10/26/2012 09:49 am ET Updated Dec 26, 2012

Powering the Vote to Election Day

While the candidates continue to hammer the campaign trail, I've reached the end of my election season travel. It has been remarkable in so many ways. Unlike the candidates, my mission was not to get individual votes, but to encourage all eligible voters to cast a vote, and make sure they are well-prepared and can do so freely and fairly. That's why the League of Women Voters developed its comprehensive election website, It's vitally important that every eligible voter turns out to vote in this election and takes control of what happens to our families and communities. The stakes are high for our country.

During the past six weeks, I visited eight states and saw firsthand how Leagues are protecting voters' rights and educating voters. As attacks on voting rights proliferated, Leagues across the country have been working to prevent voter disenfranchisement and confusion. Together, with partner organizations, we've secured many victories for voting rights all across the country.

Common sense recently triumphed in Ohio when the U.S. Supreme Court decided that the lower court's ruling on three days of early voting just before Election Day should stand. The Ohio League's coalition work was not in vain. Florida, too, was the scene of early voting challenges and voter roll purging efforts to which the League responded quickly. In Colorado, the League's concern was also voter roll purging. I met with the Secretary of State, who, unfortunately, did not help to mitigate our concerns despite an earlier report that he would not pursue this issue.

A high point of my travels was meeting with elections officials, who are doing their utmost to ensure that elections are free, fair and accessible to every eligible voter and working side-by-side with our Leagues to accomplish this goal. In Missouri, Democratic and Republican election commissioners in Independence were truly concerned about the likely confusion over voter ID requirements and are training their workers to give voters correct information.

In Florida, the League's voter registration efforts were put on hold for about a year, while the courts dealt with lawsuits. Ultimately, reason prevailed, but Leagues had to make up for lost time. They worked together with the Secretary of State, despite earlier differences, in support of a common goal - to register as many voters as possible in the short time left. In fact, the Florida Leagues continued the push until the very last minute.

Confusion over voter ID was a common theme along my trip. After winning their lawsuit, one way the Wisconsin League is combating confusion around the issue is by training observers to monitor the polls on Election Day. Its poll observer program opened doors to positive action from the state Government Accountability Board (GAB) in assisting elections officials to improve the process for election officials and voters. GAB, a nonpartisan board comprised of retired judges, is unique and refreshing in election administration and has worked with its constituencies to improve the state's process.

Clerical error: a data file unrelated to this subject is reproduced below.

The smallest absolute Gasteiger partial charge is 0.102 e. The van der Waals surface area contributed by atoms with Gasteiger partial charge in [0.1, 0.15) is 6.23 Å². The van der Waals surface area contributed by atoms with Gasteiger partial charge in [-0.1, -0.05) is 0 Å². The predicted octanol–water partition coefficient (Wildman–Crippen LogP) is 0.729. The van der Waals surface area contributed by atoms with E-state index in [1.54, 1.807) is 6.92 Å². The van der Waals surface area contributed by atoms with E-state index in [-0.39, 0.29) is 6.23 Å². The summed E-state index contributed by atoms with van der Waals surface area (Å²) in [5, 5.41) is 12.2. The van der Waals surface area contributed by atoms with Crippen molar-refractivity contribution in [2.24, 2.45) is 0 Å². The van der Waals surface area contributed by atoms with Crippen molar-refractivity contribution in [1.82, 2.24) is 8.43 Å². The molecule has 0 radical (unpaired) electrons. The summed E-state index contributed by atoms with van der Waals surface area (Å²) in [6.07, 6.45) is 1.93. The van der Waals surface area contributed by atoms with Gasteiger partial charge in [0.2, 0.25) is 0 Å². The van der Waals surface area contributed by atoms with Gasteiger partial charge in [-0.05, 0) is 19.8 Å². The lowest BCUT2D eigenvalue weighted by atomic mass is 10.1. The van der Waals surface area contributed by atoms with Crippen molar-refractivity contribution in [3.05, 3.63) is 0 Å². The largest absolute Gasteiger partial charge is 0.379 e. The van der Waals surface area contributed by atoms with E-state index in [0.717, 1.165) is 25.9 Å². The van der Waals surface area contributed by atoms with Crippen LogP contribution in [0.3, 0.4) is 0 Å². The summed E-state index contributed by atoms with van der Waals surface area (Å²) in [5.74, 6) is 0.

In North Carolina another state where voter photo ID was defeated, it was a pleasure to personally thank Governor Beverly Perdue for supporting the League's efforts to protect the state's voters in this election. Her veto means North Carolinians will not have to produce restrictive, government- issued photo ID at the polls.

In Michigan, also, thanks to the Governor's vetoes during the summer, the League was successful in helping to keep voters from having to produce unnecessary photo ID at the polls and re-affirm their citizenship on their ballots. Remaining doubts on the latter issue were resolved after my visit by a judge's order that the Michigan Secretary of State remove the question asking voters if they are U.S. citizens from ballot applications in the November election.

In Minnesota, the League is still battling an amendment to their state constitution that would require photo voter ID. As in other states, the Minnesota League opposes this amendment because it is costly and complicated, and would create serious consequences, not to mention being unnecessary. While in Minnesota, I had several opportunities to get the word out on the League's mission to ensure free and fair elections for every eligible voter and on why the ballot amendment would be bad for Minnesota.

Observing our Leagues in action, meeting League partners, elections and other government officials, and participating in local activities was energizing beyond measure, and this photo album is a great reminder of my travels this fall.

Today, we are just days away from the main event -- Election Day. The League will be working through November 6th to make sure every voter is served fairly and is prepared to vote. Our premier election website,, stands ready to provide every voter with the information they need to vote. Our members will be serving as poll observers in their communities and answering voters' last minute questions on Election Day. We are certain voters will be empowered to take control of their future because of our members' hard work on the ground.

Together, through our votes, we will take control over what happens to our family, our community and our country. Every vote counts and our votes will make a difference. Join with voters around the country and take control this election -- commit to voting today!

This election is critically important; too much is at stake for all of us -- our jobs, our healthcare, our future. So wield your power -- VOTE!